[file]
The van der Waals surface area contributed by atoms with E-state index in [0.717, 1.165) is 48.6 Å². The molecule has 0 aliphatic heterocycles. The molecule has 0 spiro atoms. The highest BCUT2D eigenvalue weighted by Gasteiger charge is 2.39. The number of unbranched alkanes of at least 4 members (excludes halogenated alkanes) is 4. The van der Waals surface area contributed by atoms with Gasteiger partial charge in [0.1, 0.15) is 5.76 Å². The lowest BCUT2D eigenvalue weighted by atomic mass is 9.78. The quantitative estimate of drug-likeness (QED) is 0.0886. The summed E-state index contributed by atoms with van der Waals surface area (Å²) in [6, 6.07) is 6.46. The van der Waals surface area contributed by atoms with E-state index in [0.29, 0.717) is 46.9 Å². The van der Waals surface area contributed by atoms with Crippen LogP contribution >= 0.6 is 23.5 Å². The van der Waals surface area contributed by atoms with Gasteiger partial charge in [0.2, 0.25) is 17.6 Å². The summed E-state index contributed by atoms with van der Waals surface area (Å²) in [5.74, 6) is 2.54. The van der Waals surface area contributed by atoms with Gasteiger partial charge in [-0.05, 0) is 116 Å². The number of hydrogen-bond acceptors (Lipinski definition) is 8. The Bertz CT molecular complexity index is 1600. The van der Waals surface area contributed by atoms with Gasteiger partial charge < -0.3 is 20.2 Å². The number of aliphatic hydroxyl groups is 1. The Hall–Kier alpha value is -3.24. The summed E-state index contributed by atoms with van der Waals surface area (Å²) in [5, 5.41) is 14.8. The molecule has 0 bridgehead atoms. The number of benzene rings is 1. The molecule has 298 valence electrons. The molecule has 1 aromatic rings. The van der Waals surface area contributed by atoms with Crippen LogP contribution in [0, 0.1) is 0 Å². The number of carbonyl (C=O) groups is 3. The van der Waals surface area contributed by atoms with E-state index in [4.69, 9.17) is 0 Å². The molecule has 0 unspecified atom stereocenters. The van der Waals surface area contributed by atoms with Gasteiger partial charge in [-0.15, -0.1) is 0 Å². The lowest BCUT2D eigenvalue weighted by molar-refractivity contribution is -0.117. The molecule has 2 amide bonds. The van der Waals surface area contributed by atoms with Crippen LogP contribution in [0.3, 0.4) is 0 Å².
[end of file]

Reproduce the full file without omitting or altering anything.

The van der Waals surface area contributed by atoms with E-state index in [0.717, 1.165) is 48.6 Å². The molecule has 0 aliphatic heterocycles. The molecule has 0 spiro atoms. The highest BCUT2D eigenvalue weighted by Gasteiger charge is 2.39. The number of unbranched alkanes of at least 4 members (excludes halogenated alkanes) is 4. The van der Waals surface area contributed by atoms with Gasteiger partial charge in [0.1, 0.15) is 5.76 Å². The lowest BCUT2D eigenvalue weighted by atomic mass is 9.78. The quantitative estimate of drug-likeness (QED) is 0.0886. The summed E-state index contributed by atoms with van der Waals surface area (Å²) in [6, 6.07) is 6.46. The van der Waals surface area contributed by atoms with E-state index in [0.29, 0.717) is 46.9 Å². The van der Waals surface area contributed by atoms with Crippen LogP contribution >= 0.6 is 23.5 Å². The van der Waals surface area contributed by atoms with Gasteiger partial charge in [0.2, 0.25) is 17.6 Å². The summed E-state index contributed by atoms with van der Waals surface area (Å²) in [5.74, 6) is 2.54. The van der Waals surface area contributed by atoms with Gasteiger partial charge in [-0.05, 0) is 116 Å². The number of hydrogen-bond acceptors (Lipinski definition) is 8. The Bertz CT molecular complexity index is 1600. The van der Waals surface area contributed by atoms with Gasteiger partial charge < -0.3 is 20.2 Å². The number of aliphatic hydroxyl groups is 1. The Hall–Kier alpha value is -3.24. The summed E-state index contributed by atoms with van der Waals surface area (Å²) in [5, 5.41) is 14.8. The molecule has 0 bridgehead atoms. The number of benzene rings is 1. The molecule has 298 valence electrons. The molecule has 1 aromatic rings. The van der Waals surface area contributed by atoms with Crippen LogP contribution in [0, 0.1) is 0 Å². The number of carbonyl (C=O) groups is 3. The van der Waals surface area contributed by atoms with E-state index in [4.69, 9.17) is 0 Å². The molecule has 0 unspecified atom stereocenters. The van der Waals surface area contributed by atoms with Gasteiger partial charge in [-0.15, -0.1) is 0 Å². The lowest BCUT2D eigenvalue weighted by molar-refractivity contribution is -0.117. The molecule has 2 amide bonds. The van der Waals surface area contributed by atoms with Crippen LogP contribution in [0.3, 0.4) is 0 Å².